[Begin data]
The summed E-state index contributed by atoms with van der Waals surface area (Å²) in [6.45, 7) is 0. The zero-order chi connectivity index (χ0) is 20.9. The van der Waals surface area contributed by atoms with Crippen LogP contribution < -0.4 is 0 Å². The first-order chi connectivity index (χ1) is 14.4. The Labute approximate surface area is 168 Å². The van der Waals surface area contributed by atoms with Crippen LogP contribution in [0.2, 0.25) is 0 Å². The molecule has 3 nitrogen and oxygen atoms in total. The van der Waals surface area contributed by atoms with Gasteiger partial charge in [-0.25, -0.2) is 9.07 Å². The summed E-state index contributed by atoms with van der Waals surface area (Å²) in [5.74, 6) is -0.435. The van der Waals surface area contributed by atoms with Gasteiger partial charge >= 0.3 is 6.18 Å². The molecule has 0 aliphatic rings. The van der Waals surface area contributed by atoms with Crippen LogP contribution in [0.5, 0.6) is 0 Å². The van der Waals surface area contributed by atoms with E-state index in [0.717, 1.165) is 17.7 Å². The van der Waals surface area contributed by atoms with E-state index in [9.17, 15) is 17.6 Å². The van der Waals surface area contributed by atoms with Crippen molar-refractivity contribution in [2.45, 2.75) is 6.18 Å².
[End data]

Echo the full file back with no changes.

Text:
The summed E-state index contributed by atoms with van der Waals surface area (Å²) in [6.45, 7) is 0. The zero-order chi connectivity index (χ0) is 20.9. The van der Waals surface area contributed by atoms with Crippen LogP contribution < -0.4 is 0 Å². The first-order chi connectivity index (χ1) is 14.4. The Labute approximate surface area is 168 Å². The van der Waals surface area contributed by atoms with Crippen LogP contribution in [0.2, 0.25) is 0 Å². The molecule has 3 nitrogen and oxygen atoms in total. The van der Waals surface area contributed by atoms with Gasteiger partial charge in [-0.25, -0.2) is 9.07 Å². The summed E-state index contributed by atoms with van der Waals surface area (Å²) in [5.74, 6) is -0.435. The van der Waals surface area contributed by atoms with Gasteiger partial charge >= 0.3 is 6.18 Å². The molecule has 0 aliphatic rings. The van der Waals surface area contributed by atoms with Crippen LogP contribution in [0.5, 0.6) is 0 Å². The van der Waals surface area contributed by atoms with E-state index in [0.717, 1.165) is 17.7 Å². The van der Waals surface area contributed by atoms with E-state index in [9.17, 15) is 17.6 Å². The van der Waals surface area contributed by atoms with Crippen molar-refractivity contribution in [2.45, 2.75) is 6.18 Å².